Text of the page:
These days, a great deal of medical research is conducted using huge distributed databases, involving a large number of scientists, and often requiring computational power more than any one computer system can provide. To deal with these challenges, a technique called GRID computing is employed to harness the power of many computer systems to collectively deal with one task. Probably the most publicized of these projects is Folding@Home, but many others exist both publicly and within private institutions, while others are still in development. To bring people that work on these systems together, the field holds an annual HealthGrid meeting, and next year its coming to Chicago.
Many biomedical and health related problems are characterized by diverse collaborators needing access to great quantities of complex heterogeneous data, which is distributed across multiple computing systems, maintained by loosely connected institutions, often across international boundaries. Example projects addressing these challenges include sharing datasets to enable a cure for cancer (caBIG, ACGT) and science portals that enable neuroscientists to better visualize the morphology of the brain (BIRN). These and other projects have begun to demonstrate the power and potential of the Grid approach in biomedicine.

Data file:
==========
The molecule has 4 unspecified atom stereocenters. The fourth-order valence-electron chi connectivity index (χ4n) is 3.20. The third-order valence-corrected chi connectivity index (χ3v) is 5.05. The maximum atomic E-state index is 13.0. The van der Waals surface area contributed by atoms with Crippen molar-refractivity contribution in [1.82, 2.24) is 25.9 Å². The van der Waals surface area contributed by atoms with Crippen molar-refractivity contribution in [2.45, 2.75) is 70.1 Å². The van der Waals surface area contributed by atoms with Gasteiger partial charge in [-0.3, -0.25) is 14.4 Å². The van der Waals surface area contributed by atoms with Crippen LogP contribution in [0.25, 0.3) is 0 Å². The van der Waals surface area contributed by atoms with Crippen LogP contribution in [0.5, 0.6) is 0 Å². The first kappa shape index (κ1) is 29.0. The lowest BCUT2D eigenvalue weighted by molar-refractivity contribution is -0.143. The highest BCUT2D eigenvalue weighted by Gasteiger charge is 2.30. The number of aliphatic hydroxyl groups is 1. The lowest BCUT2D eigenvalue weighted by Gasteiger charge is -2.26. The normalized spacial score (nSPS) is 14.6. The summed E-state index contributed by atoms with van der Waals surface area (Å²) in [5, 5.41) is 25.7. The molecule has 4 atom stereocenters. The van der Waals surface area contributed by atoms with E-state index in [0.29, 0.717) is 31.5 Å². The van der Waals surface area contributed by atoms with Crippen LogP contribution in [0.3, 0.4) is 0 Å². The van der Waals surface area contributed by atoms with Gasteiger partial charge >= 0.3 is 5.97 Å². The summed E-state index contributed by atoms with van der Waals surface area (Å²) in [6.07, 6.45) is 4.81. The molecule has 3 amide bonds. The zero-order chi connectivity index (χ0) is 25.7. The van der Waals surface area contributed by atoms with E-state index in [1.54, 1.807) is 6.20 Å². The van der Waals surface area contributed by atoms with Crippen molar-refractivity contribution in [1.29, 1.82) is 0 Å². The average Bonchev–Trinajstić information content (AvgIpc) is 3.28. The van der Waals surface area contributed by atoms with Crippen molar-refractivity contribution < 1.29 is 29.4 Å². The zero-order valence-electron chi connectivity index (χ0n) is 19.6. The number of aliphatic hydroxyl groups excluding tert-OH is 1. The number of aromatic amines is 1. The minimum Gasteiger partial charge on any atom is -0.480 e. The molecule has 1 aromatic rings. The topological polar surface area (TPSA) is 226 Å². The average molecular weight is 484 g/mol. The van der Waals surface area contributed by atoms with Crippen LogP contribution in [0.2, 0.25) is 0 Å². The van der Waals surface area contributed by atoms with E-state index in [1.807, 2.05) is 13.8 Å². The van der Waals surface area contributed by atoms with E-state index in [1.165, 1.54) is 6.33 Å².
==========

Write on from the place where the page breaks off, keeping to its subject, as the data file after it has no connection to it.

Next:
Initially, Grid technology development was driven by computing needs of the particle physics research community and enabled by the availability of high-performance networks. The term “grid” rapidly evolved toward a concept of ubiquitous and transparent computing to support a wide variety of applications, and builds on the well-known metaphor of the pervasive “electricity grid”. Today, the HealthGrid space represents some of the most interesting drivers for progress in knowledge-based ubiquitous and transparent computing.